James Brown, Brendan Hickey, Kim De Mora, Randy, Meagan, Tom, and myself have talked a lot about what features we want the igem2007.com site to have. I have about 15 pages of scribbled notes and drawings exploring and defining these ideas with various degrees of clarity, but nothing that ties them all together. So I'm going to describe each of the main features we want separately, with the hopes that doing so will make it easier to tie them all together afterward. And because this is a blog, I'm going to describe each one in a separate blog post, mostly so that it will be easier to comment on specific ideas, but also because hey, blogs are supposed to be bite-size.
Structuring Team & User Data: Team Portal pagesOne of the main focuses of the new site is on dynamic content. The main page is a place that everyone in the community should want to frequently visit because it provides an instantaneous snapshot on the state of the community. To that end the site must be built so that the content users and teams put online can be aggregated automatically into composite pages like the main page. Last year we required the teams to build at least one page on our wiki to represent themselves to the community, and encouraged them to put up much more content - but we left the organizational scheme up to them. The content and structure each team settled on was often similar, but never the same, and so a fair amount of effort was required to find the same information for different teams.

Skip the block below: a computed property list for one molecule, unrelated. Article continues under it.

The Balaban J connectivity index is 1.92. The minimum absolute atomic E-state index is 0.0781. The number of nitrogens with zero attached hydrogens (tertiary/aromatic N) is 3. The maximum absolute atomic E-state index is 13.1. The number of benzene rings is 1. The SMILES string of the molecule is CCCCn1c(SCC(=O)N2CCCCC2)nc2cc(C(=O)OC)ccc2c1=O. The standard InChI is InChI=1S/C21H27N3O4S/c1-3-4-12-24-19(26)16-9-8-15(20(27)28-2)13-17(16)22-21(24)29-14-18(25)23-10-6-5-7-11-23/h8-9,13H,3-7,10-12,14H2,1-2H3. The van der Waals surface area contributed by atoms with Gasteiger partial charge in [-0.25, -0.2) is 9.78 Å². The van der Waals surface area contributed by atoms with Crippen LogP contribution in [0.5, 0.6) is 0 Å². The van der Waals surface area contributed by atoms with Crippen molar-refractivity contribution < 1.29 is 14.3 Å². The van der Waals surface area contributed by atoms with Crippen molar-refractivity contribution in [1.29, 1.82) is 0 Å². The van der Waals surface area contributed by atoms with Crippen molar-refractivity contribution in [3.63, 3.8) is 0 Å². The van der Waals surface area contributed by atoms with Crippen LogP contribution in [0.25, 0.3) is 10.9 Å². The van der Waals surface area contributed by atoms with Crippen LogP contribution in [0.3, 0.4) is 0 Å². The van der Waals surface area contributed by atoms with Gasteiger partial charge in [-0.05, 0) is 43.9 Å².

So, the new site will feature a Team Portal page for each team, dynamically generated from content teams upload via specific forms or perhaps even wiki pages (marked up using microformats so we could scrape the pages?). Here's a list of specific pieces of content we will want from each team:
- Team name (short name, long name, official name)
- Team picture (800px wide)
- School logo (128px x 128px)
- Project Abstract
- list of links to main wiki pages
- Elaboration of Project description, updates
- Etc. ( other favorite links)
- Team Blog
I believe that part of the problem with the team wikis last year was that there was a general ambiguity about what was to be done with them. Teams knew they had to put something online, but there were no clear or specific guidelines as to what it was we wanted or how to do it. It's the structured data problem again. So in a lot of cases, those teams that did use the wikis ended up using them for two purposes: for project management, i.e. scheduling and posting the results of experiments, and for telling the team's story, i.e. introducing the members and giving the background and progress of their project. I think the wiki is an ok way for teams to get this content online, but we have to be help them be more intentional about what information goes where.